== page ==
This summer, while my daughter was busy shell collecting and stargazing, she was also outgrowing every stitch of clothing she owned. Clearly, it’s time to move up a size or two. And, at the same time, it’s also an opportunity to make sure her “outsides” keep up with the growth that’s happening on the inside.
Similarly, as the editor of Muse, I’ve been working all summer on a brand new look for the magazine. Together with art director Nicole Welch, we’ve refreshed the magazine’s design from top to bottom. Nicole believes our readers know—and appreciate—good design when they see it. Cleaning up the page, she says, helps readers really see the content. Bright colors and talented illustrators bring joy and humor to the modern look. We couldn’t be prouder to debut the “new” Muse with the September issue.
The first things you’ll notice are a vivid cover and bold, edgy page layouts. The magazine may feel a bit weightier too. It has grown by eight pages. When you dive in, I hope you’ll agree that our outsides—in all their pop, fizz, and sophistication—match our insides. At Muse, we are committed to publishing the finest S.T.E.A.M. content for young readers. (“S.T.E.A.M.” is shorthand for our awesome subject areas of science, tech, engineering, art, and math.) Count on us for memorable stories and intellectual rigor but be prepared for whimsy and irreverence too. See, for example, the Muse News below. (Warning: one news story is false. The answer key is hidden in the issue.) Remember, Muse is a verb. It’s for thinkers and dreamers.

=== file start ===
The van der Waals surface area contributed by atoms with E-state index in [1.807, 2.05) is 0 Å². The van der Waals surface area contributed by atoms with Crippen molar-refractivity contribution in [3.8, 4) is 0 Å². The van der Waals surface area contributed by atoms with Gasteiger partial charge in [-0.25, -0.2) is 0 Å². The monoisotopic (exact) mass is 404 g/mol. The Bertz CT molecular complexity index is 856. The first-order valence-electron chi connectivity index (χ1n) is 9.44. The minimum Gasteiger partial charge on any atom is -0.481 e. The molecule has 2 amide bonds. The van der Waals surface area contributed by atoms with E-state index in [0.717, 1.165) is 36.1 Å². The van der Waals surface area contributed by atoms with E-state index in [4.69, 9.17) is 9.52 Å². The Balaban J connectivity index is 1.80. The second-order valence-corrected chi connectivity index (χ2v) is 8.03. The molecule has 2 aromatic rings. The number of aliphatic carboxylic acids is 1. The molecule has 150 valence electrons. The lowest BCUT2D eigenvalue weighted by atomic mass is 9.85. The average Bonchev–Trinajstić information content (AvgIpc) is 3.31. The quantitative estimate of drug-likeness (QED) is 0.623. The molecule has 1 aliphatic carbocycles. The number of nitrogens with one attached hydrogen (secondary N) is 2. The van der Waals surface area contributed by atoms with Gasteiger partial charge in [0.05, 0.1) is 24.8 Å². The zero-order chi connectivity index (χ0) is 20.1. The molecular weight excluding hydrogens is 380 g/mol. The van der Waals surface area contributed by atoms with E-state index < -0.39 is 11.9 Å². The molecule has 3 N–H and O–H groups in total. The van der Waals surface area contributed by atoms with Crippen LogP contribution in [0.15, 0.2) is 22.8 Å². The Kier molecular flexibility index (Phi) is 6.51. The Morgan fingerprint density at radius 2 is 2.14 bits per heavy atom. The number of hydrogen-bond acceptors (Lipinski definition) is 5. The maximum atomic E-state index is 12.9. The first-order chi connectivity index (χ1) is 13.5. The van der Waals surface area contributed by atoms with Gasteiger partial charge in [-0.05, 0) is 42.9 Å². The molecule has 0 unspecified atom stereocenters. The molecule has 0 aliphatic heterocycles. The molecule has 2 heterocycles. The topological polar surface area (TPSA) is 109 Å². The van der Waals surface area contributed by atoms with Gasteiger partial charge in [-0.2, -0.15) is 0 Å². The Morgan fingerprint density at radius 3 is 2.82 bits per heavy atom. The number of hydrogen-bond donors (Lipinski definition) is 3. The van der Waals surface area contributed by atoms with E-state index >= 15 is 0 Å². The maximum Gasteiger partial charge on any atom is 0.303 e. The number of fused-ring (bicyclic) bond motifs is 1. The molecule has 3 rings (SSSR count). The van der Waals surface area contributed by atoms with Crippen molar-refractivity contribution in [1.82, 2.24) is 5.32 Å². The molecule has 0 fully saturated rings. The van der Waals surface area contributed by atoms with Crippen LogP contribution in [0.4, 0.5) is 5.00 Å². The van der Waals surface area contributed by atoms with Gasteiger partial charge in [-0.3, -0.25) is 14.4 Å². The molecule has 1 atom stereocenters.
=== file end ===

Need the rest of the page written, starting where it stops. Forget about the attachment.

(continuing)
This week, my daughter will ask me to buy clothes in her favorite color: “sparkle rainbow.” She’s nearly 5. While it will be some time before she’s ready to turn her keen, curious mind toward Muse, as all parents can attest, growth happens. And the time will go by fast. Perhaps you know a tween or teen for whom our September issue will be the perfect fit. I like to think of it as the sparkle rainbows for the older set.
Johanna Arnone is the editor of Muse.